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Outcomes After Minimally-Invasive Versus Open Pancreatoduodenectomy

 

 

 

The following summary comes from the Annals of Surgery, a leading source of peer-reviewed surgical literature. Original article can be found here.

Outcomes after minimally-invasive versus open pancreatoduodenectomy.

Klompmaker, S., van Hilst, J., Wellner, U.F. et al.

Annals of Surgery, June 2018

The Dutch Pancreatic Cancer Group is a coalition of medical centers in the Netherlands that collaborate and share data to improve the overall quality of care of pancreatic disease. In 2018, this group lead a collaboration of 14 experienced medical centers in Europe to determine the outcomes in patients undergoing Whipple operations with either an open approach or a minimally invasive approach (i.e. laparoscopic or robotic). In this study, patients were matched by similarity to eliminate selection bias. A total of 1,458 patients were included (729 open and 729 minimally invasive).

This study found that there were no differences in the following:
– major postoperative complications
– postoperative mortality
– need for post-operative drain placements
– need for re-operations
– length of hospital stay

Significant differences were found in:
Postoperative pancreatic fistula (leaking fluid from the pancreas where it is reconnected to the small intestine). The authors suggest this may be due to the learning curve associated with this part of the operation. This complication was higher in the minimally invasive group, but no differences were found between laparoscopic vs. robotic.

Additionally, laparoscopic approaches were more likely to be converted to an open procedure as compared to robotic approaches.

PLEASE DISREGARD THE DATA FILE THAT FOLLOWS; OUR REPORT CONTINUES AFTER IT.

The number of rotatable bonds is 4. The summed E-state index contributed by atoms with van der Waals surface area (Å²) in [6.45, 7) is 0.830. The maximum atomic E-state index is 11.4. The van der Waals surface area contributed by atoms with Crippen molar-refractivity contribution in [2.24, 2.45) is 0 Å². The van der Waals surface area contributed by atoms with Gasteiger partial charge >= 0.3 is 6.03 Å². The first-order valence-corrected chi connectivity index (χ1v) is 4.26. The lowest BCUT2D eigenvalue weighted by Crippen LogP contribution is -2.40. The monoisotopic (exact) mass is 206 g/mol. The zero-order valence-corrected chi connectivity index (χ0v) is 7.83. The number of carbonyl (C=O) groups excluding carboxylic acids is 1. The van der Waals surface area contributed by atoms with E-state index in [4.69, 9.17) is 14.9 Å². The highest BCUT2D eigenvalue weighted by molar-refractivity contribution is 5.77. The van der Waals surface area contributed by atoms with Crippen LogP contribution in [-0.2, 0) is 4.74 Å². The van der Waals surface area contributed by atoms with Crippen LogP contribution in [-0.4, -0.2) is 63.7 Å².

In summary, minimally invasive approaches are appropriate choices for the right patients when performed at experienced medical centers. Proper patient selection is the product of multiple factors and should be discussed between the patient and their medical team. As more centers gain experience with minimally invasive surgery, these procedures will most likely become safer and available at more medical centers.

Summary written by Michael Wright

Department of Surgery, Johns Hopkins School of Medicine.

Light scattering spectroscopy helps doctors identify early pancreatic cancer

Image from WebMD

Image from WebMD

Pancreatic cancer has the lowest survival rate among all major cancers, largely because physicians lack diagnostic tools to detect the disease in its early, treatable stages. Now, a team of investigators led by Lev T. Perelman, PhD, Director of the Center for Advanced Biomedical Imaging and Photonics at Beth Israel Deaconess Medical Center (BIDMC), has developed a promising new tool capable of distinguishing between harmless pancreatic cysts and those with malignant potential with an overall accuracy of 95 percent. The team’s preliminary data was published online in the journal Nature Biomedical Engineering.

The new device uses light scattering spectroscopy (LSS) to detect the structural changes that occur in cancerous or pre-cancerous cells by bouncing light off tissues and analyzing the reflected spectrum. The results could help guide physicians’ decision making when considering whether the presence of pancreatic cysts requires surgery, a high-risk procedure. Today, because of the lack of less-invasive diagnostic methods, more than half of these procedures turn out to have been unnecessary.